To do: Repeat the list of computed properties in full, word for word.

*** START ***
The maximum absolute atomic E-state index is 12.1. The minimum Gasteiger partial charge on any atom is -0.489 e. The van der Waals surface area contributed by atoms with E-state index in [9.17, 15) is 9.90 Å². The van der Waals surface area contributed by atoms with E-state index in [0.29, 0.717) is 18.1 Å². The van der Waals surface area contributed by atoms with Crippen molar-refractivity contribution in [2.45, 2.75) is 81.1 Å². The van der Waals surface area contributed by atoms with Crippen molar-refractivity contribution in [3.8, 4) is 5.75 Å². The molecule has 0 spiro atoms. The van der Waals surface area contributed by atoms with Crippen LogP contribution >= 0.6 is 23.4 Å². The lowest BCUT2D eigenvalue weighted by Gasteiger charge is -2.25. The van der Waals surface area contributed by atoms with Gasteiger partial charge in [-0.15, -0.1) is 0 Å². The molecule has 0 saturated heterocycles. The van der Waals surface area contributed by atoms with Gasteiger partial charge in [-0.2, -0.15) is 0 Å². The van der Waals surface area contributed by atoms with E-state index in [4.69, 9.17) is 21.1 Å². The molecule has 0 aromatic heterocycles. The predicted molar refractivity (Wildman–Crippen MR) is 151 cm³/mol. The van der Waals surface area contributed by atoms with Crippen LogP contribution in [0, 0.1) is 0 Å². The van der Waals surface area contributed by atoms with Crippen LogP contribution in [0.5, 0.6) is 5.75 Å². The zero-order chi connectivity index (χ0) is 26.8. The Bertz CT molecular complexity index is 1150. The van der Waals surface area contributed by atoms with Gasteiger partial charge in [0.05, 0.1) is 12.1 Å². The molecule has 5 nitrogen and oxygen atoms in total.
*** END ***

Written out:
The maximum absolute atomic E-state index is 12.1. The minimum Gasteiger partial charge on any atom is -0.489 e. The van der Waals surface area contributed by atoms with E-state index in [9.17, 15) is 9.90 Å². The van der Waals surface area contributed by atoms with E-state index in [0.29, 0.717) is 18.1 Å². The van der Waals surface area contributed by atoms with Crippen molar-refractivity contribution in [2.45, 2.75) is 81.1 Å². The van der Waals surface area contributed by atoms with Crippen molar-refractivity contribution in [3.8, 4) is 5.75 Å². The molecule has 0 spiro atoms. The van der Waals surface area contributed by atoms with Crippen LogP contribution >= 0.6 is 23.4 Å². The lowest BCUT2D eigenvalue weighted by Gasteiger charge is -2.25. The van der Waals surface area contributed by atoms with Gasteiger partial charge in [-0.15, -0.1) is 0 Å². The molecule has 0 saturated heterocycles. The van der Waals surface area contributed by atoms with Gasteiger partial charge in [-0.2, -0.15) is 0 Å². The van der Waals surface area contributed by atoms with E-state index in [4.69, 9.17) is 21.1 Å². The molecule has 0 aromatic heterocycles. The predicted molar refractivity (Wildman–Crippen MR) is 151 cm³/mol. The van der Waals surface area contributed by atoms with Crippen LogP contribution in [0, 0.1) is 0 Å². The van der Waals surface area contributed by atoms with Crippen LogP contribution in [0.5, 0.6) is 5.75 Å². The zero-order chi connectivity index (χ0) is 26.8. The Bertz CT molecular complexity index is 1150. The van der Waals surface area contributed by atoms with Gasteiger partial charge in [0.05, 0.1) is 12.1 Å². The molecule has 5 nitrogen and oxygen atoms in total.